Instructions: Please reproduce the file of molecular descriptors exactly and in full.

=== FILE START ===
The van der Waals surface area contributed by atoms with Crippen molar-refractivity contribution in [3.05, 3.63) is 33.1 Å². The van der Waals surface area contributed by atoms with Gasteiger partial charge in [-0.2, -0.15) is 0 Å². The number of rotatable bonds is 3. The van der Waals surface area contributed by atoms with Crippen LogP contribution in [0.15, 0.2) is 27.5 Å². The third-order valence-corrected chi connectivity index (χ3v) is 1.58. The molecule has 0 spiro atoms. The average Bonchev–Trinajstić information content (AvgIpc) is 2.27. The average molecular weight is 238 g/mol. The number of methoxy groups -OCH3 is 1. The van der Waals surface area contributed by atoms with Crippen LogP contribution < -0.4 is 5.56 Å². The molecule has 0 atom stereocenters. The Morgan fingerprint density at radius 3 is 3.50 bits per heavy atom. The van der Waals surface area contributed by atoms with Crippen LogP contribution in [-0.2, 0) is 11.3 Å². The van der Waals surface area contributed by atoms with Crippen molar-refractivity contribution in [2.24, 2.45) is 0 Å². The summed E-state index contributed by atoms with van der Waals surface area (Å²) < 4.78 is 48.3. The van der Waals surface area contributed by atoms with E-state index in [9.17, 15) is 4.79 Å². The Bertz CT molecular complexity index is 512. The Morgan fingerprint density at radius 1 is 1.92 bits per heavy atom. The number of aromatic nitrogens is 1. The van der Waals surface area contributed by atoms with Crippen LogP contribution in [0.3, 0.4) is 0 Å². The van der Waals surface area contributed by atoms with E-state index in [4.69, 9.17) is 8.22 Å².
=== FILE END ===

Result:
The van der Waals surface area contributed by atoms with Crippen molar-refractivity contribution in [3.05, 3.63) is 33.1 Å². The van der Waals surface area contributed by atoms with Gasteiger partial charge in [-0.2, -0.15) is 0 Å². The number of rotatable bonds is 3. The van der Waals surface area contributed by atoms with Crippen LogP contribution in [0.15, 0.2) is 27.5 Å². The third-order valence-corrected chi connectivity index (χ3v) is 1.58. The molecule has 0 spiro atoms. The average Bonchev–Trinajstić information content (AvgIpc) is 2.27. The average molecular weight is 238 g/mol. The number of methoxy groups -OCH3 is 1. The van der Waals surface area contributed by atoms with Crippen LogP contribution < -0.4 is 5.56 Å². The molecule has 0 atom stereocenters. The Morgan fingerprint density at radius 3 is 3.50 bits per heavy atom. The van der Waals surface area contributed by atoms with Crippen LogP contribution in [-0.2, 0) is 11.3 Å². The van der Waals surface area contributed by atoms with Crippen molar-refractivity contribution in [2.24, 2.45) is 0 Å². The summed E-state index contributed by atoms with van der Waals surface area (Å²) < 4.78 is 48.3. The van der Waals surface area contributed by atoms with E-state index in [9.17, 15) is 4.79 Å². The Bertz CT molecular complexity index is 512. The Morgan fingerprint density at radius 1 is 1.92 bits per heavy atom. The number of aromatic nitrogens is 1. The van der Waals surface area contributed by atoms with Crippen LogP contribution in [0.3, 0.4) is 0 Å². The van der Waals surface area contributed by atoms with E-state index in [4.69, 9.17) is 8.22 Å².